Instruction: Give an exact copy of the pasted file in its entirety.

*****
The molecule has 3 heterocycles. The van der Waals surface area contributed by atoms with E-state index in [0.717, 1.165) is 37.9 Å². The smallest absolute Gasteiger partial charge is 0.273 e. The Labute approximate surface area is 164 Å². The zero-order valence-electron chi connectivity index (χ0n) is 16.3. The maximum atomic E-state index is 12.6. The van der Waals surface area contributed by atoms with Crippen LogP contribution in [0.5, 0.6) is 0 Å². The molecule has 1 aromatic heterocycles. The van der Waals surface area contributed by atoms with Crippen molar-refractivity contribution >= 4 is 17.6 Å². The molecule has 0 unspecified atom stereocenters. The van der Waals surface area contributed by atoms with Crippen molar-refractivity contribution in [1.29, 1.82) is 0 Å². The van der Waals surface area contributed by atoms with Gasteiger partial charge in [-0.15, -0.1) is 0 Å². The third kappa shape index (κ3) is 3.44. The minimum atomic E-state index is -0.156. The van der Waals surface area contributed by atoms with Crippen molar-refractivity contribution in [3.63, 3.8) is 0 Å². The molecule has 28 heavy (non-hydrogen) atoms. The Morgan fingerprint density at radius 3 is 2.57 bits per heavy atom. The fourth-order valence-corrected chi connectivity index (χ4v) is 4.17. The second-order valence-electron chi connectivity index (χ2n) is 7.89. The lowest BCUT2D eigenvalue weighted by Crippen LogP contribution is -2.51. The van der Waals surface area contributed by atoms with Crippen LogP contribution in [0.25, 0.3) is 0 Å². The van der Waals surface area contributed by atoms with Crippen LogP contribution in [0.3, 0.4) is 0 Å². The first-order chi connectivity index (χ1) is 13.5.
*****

The molecule has 3 heterocycles. The van der Waals surface area contributed by atoms with E-state index in [0.717, 1.165) is 37.9 Å². The smallest absolute Gasteiger partial charge is 0.273 e. The Labute approximate surface area is 164 Å². The zero-order valence-electron chi connectivity index (χ0n) is 16.3. The maximum atomic E-state index is 12.6. The van der Waals surface area contributed by atoms with Crippen LogP contribution in [0.5, 0.6) is 0 Å². The molecule has 1 aromatic heterocycles. The van der Waals surface area contributed by atoms with Crippen molar-refractivity contribution >= 4 is 17.6 Å². The molecule has 0 unspecified atom stereocenters. The van der Waals surface area contributed by atoms with Crippen molar-refractivity contribution in [1.29, 1.82) is 0 Å². The van der Waals surface area contributed by atoms with Gasteiger partial charge in [-0.15, -0.1) is 0 Å². The third kappa shape index (κ3) is 3.44. The minimum atomic E-state index is -0.156. The van der Waals surface area contributed by atoms with Crippen molar-refractivity contribution in [3.63, 3.8) is 0 Å². The molecule has 28 heavy (non-hydrogen) atoms. The Morgan fingerprint density at radius 3 is 2.57 bits per heavy atom. The fourth-order valence-corrected chi connectivity index (χ4v) is 4.17. The second-order valence-electron chi connectivity index (χ2n) is 7.89. The lowest BCUT2D eigenvalue weighted by Crippen LogP contribution is -2.51. The van der Waals surface area contributed by atoms with Crippen LogP contribution in [0.25, 0.3) is 0 Å². The van der Waals surface area contributed by atoms with Crippen LogP contribution in [0.3, 0.4) is 0 Å². The first-order chi connectivity index (χ1) is 13.5.